A Poem for An Old WoodcutPosted: August 17, 2016
As I continue turning some of my early prints into booklets, I’m playing around with words I might include with the prints. This last print I’ve been working with (the one that’s also in my previous post) has a lot of black ink in it. And that got me thinking about some writing I did a few years ago. In 2014 I took a poetry writing workshop at the Art Gallery of Ontario. After our meetings, I’d often wander around the Gallery, looking at various art works. This prose and poem came out of one of those meanderings. I’m contemplating the design of the booklet and will show it to you when I’ve completed it.
Here’s another photo of the woodcut I plan to use that I’ve cut down the middle.
And here’s the prose and poem:
On a day when the tomb-like qualities of the gallery seep into me too much, I enter the rooms of David Milne’s paintings looking for peace. I find some here, away from the more flashy works of Lauren Harris and Frank Carmichael. Milne’s are quieter, less assuming, but they give back to me, emitting life.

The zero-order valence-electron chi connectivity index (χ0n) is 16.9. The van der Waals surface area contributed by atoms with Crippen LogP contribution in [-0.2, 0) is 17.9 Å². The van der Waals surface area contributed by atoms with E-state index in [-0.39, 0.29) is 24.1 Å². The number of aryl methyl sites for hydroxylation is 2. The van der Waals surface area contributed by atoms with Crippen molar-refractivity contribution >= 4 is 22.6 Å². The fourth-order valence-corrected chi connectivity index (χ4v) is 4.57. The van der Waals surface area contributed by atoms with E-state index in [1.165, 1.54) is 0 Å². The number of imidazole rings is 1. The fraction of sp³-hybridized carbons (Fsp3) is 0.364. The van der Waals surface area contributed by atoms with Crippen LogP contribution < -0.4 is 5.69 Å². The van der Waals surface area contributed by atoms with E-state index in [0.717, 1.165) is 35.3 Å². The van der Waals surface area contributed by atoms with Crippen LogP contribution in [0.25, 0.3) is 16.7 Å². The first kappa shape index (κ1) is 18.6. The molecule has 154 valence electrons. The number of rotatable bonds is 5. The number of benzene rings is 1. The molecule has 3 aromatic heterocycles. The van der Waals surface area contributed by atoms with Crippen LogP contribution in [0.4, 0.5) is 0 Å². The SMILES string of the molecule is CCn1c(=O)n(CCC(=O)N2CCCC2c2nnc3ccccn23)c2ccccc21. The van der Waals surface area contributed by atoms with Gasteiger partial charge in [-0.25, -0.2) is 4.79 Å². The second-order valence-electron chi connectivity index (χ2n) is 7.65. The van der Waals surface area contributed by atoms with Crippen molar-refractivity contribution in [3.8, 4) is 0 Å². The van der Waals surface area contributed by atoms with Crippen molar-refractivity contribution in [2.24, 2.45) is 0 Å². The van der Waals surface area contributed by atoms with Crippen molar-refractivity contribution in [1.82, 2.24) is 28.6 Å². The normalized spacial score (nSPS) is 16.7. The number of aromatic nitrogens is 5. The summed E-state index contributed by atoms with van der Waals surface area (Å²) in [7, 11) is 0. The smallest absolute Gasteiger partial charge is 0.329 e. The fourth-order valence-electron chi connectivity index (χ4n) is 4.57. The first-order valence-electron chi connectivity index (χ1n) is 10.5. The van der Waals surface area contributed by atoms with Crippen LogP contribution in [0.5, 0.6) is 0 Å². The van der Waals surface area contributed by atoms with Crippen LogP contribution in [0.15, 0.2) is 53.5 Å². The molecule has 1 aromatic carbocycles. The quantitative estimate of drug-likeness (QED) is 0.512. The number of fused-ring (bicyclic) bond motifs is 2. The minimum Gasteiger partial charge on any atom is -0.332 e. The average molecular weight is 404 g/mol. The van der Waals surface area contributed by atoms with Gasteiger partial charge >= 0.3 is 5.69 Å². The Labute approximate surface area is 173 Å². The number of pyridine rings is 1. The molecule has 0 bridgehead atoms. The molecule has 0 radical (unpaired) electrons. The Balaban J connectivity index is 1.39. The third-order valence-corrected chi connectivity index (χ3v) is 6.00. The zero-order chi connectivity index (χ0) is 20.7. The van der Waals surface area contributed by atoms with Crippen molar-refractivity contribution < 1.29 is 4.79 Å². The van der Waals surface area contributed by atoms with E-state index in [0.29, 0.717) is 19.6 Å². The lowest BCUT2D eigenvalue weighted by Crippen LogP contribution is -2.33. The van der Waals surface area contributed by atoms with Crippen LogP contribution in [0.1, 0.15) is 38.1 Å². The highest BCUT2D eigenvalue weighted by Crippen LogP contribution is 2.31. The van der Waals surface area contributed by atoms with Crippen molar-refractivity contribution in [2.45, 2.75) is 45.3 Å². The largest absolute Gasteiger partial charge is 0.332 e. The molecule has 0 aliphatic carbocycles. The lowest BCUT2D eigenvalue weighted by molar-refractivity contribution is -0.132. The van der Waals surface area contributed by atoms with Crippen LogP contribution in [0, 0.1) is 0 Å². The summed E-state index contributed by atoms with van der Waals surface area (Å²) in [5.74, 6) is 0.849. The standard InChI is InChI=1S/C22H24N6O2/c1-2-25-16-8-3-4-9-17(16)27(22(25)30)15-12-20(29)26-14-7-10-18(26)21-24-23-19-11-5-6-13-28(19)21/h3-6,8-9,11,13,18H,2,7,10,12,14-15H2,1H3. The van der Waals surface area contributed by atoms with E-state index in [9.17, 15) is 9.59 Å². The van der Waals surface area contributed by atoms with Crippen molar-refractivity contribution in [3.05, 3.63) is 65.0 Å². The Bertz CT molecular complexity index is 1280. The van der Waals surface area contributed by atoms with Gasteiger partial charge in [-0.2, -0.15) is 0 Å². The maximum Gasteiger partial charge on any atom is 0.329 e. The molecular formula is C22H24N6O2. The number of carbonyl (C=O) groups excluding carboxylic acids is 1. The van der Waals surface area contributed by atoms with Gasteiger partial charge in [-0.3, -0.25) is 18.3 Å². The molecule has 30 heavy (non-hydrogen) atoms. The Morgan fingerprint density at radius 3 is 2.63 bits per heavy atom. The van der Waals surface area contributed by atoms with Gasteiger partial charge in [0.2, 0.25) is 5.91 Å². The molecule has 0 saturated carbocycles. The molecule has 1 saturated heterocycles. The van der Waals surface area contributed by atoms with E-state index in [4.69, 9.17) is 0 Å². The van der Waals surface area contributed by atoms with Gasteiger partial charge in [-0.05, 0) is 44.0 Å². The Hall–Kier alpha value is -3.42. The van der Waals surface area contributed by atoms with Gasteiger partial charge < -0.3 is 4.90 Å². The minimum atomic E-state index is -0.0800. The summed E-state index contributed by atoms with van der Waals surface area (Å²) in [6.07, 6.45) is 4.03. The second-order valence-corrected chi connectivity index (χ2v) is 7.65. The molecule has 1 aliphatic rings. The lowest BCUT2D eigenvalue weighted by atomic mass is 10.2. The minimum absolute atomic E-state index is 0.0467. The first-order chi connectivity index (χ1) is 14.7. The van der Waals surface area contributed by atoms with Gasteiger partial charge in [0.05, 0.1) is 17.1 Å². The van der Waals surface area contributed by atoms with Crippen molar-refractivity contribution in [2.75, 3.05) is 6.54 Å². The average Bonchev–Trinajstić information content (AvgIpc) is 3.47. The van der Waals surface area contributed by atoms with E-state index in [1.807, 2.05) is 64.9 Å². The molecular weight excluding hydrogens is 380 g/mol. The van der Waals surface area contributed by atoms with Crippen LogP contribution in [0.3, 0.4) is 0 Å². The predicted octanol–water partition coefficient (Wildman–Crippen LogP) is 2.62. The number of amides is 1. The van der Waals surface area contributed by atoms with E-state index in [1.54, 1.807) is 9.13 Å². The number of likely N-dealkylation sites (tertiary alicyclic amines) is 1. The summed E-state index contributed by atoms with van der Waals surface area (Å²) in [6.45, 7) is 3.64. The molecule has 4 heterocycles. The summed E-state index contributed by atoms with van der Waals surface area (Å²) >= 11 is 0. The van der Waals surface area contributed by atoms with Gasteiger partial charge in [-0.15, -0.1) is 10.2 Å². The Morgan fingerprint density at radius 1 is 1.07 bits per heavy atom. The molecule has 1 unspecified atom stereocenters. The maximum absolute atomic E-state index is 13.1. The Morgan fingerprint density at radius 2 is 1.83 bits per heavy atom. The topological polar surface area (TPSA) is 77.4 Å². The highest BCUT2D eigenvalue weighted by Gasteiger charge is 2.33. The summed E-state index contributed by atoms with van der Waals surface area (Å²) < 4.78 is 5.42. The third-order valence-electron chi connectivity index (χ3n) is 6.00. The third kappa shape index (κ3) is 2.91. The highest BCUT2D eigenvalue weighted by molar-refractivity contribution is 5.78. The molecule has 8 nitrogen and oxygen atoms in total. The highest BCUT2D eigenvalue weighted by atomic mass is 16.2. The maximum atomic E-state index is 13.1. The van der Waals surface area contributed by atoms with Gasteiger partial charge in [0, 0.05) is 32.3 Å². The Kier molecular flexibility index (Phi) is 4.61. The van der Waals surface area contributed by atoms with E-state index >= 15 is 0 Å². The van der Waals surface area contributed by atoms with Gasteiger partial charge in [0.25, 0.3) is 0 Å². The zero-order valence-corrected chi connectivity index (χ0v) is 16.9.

I stand looking at one that I like. It’s called Black Waterfall, a scene in the woods by a small falls. The water is, indeed, black, the colours subdued. After many minutes, I am surprised to see what I hadn’t noticed: Milne, himself, at his easel in the upper left of the painting. He’s the same colours as the trees, rocks and earth. He has disappeared into the scene or become one with it. I like the humility, the humour and the wisdom of his image, considering where the alienation from nature has taken humanity.
This is a painting I can carry with me, softening the dense traffic of the city, helping me inhale forested air where rivers flow, while the ghost of the artist amidst the trees silently witnesses my passing presence.
By the black waterfall
the painter has disappeared
into the trees, rocks and soil
where, being invisible,
he can more closely observe passersby
and the woods and water he’s depicting
camouflaged at his easel like a deer
but not bolting
steady of hand and sight
neither a conqueror
nor a slave
embodying a gentle way
to save a life.
©Lily S. May–May 2014